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Sex-selective Predation by Threespine Sticklebacks on Sea Lice: A Novel Cleaning Behaviour

Authors


Craig J.C. Losos, Behavioural Ecology Research Group, Department of Biological Sciences, Simon Fraser University, 8888 University Dr., Burnaby, BC, Canada V5A 1S6.
E-mail: craig.losos@gmail.com

Abstract

Cleaning interactions have been described in a wide range of fish species and other taxa. We observed a novel cleaning behaviour during a study of the transmission dynamics of sea lice (Lepeophtheirus salmonis) between juvenile pink salmon (Oncorhynchus gorbuscha) and threespine sticklebacks (Gasterosteus aculeatus) in the Broughton Archipelago, British Columbia, Canada. Experiments showed that sticklebacks significantly reduced the number of sea lice on individual juvenile salmon. Adult female lice were preferentially consumed by sticklebacks, and gravid female lice also experienced egg string cropping. Overall, 76% of gravid female lice experienced either consumption, egg string cropping, or both by sticklebacks. This preference by sticklebacks for female parasites may stem from female lice being larger than males and the added nutritional value of egg strings on gravid females. Cleaning by sticklebacks can potentially have an impact on sea louse populations on wild juvenile salmon.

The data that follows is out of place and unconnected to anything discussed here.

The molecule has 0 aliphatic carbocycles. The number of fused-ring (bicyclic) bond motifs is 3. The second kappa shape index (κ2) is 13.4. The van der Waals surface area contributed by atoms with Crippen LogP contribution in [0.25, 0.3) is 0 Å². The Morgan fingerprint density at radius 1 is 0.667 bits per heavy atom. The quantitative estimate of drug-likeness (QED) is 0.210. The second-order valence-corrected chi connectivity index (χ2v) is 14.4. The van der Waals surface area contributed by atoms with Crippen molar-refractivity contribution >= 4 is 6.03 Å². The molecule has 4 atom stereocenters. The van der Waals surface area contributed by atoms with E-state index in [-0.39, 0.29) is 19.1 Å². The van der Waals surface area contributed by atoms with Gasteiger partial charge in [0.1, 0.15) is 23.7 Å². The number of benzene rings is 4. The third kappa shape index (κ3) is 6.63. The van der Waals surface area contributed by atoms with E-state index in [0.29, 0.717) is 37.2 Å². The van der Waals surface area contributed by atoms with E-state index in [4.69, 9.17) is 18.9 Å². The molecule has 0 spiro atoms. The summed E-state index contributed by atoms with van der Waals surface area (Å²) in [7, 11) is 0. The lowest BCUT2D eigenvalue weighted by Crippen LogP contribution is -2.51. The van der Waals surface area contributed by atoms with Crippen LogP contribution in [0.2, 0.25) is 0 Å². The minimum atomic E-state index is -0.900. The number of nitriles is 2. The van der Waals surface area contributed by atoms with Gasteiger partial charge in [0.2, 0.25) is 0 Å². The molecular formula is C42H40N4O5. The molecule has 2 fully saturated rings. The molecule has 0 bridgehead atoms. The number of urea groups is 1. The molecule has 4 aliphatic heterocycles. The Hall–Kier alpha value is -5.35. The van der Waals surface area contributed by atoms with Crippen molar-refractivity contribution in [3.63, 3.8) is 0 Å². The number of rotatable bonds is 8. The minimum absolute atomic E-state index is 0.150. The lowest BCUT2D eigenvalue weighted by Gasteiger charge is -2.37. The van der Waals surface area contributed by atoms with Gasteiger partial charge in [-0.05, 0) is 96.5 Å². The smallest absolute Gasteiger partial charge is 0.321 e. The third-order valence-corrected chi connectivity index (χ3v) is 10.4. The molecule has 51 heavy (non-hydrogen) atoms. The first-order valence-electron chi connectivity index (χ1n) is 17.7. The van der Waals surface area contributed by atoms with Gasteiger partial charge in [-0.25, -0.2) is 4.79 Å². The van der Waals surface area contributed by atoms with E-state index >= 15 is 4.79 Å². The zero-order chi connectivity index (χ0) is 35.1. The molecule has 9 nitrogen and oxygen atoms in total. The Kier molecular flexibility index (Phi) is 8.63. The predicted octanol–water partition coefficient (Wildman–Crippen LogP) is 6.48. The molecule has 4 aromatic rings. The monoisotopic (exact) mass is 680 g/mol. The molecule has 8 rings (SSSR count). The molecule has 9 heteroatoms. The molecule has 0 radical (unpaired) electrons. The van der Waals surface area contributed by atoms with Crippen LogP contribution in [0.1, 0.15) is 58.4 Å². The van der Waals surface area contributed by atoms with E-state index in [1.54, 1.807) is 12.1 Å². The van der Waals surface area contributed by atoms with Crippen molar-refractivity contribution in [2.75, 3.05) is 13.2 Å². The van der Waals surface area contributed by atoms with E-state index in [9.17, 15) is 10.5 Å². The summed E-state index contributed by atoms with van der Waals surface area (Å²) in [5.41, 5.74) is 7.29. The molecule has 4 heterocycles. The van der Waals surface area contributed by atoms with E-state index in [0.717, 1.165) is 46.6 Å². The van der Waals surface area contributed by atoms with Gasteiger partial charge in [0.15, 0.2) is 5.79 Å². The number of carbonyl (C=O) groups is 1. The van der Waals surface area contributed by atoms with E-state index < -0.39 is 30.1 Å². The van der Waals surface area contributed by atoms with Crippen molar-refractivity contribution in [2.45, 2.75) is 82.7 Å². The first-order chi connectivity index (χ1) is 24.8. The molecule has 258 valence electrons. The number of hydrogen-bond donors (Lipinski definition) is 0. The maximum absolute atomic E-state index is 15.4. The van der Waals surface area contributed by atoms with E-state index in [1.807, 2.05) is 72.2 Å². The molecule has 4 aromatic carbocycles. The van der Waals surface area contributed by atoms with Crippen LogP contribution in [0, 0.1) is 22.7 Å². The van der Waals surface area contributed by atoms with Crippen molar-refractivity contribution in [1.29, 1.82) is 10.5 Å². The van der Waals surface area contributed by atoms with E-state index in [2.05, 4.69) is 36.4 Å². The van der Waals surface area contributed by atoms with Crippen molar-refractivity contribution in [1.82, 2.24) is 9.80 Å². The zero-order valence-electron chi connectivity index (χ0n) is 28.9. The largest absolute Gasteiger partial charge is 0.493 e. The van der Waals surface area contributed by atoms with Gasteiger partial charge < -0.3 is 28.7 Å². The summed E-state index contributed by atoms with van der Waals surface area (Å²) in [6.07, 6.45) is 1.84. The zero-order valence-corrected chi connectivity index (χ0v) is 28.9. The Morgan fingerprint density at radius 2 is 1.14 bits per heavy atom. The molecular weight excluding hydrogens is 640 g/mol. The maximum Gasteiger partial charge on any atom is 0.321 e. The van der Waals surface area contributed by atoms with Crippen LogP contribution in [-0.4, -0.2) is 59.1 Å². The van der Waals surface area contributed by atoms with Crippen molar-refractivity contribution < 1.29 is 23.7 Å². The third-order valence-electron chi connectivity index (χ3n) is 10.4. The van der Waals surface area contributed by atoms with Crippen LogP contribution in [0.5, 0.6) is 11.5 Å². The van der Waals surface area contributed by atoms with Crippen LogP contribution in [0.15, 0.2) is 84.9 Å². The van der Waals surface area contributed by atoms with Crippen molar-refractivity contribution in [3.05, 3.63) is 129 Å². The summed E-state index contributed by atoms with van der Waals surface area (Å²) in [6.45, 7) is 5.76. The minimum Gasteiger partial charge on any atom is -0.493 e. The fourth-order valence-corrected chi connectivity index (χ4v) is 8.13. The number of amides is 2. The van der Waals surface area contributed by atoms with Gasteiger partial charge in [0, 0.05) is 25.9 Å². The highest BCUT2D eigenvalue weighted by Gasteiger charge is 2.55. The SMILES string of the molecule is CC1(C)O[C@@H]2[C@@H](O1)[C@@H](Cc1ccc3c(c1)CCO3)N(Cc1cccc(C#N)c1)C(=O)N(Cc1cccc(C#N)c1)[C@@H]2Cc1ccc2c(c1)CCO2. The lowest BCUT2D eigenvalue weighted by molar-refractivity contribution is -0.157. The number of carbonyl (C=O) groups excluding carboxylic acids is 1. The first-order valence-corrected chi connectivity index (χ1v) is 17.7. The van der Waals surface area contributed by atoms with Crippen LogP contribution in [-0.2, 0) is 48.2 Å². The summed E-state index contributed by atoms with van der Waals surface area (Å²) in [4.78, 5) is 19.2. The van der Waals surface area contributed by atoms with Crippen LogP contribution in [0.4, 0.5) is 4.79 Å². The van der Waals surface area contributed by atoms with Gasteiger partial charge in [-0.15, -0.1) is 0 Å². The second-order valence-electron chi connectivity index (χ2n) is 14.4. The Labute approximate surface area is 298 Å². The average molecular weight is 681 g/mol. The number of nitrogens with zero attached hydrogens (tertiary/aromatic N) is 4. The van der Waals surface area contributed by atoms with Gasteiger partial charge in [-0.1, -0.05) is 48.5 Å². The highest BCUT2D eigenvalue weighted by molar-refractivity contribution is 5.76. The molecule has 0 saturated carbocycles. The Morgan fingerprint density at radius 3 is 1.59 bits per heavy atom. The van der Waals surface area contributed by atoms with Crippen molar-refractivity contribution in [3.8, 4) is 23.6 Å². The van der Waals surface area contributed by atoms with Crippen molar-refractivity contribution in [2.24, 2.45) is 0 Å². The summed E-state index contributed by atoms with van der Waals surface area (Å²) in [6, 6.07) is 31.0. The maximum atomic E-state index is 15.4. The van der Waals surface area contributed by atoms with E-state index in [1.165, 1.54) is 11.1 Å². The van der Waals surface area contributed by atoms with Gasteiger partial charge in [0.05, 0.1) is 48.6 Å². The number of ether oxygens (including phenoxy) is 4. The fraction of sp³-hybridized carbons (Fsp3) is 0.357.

Ancillary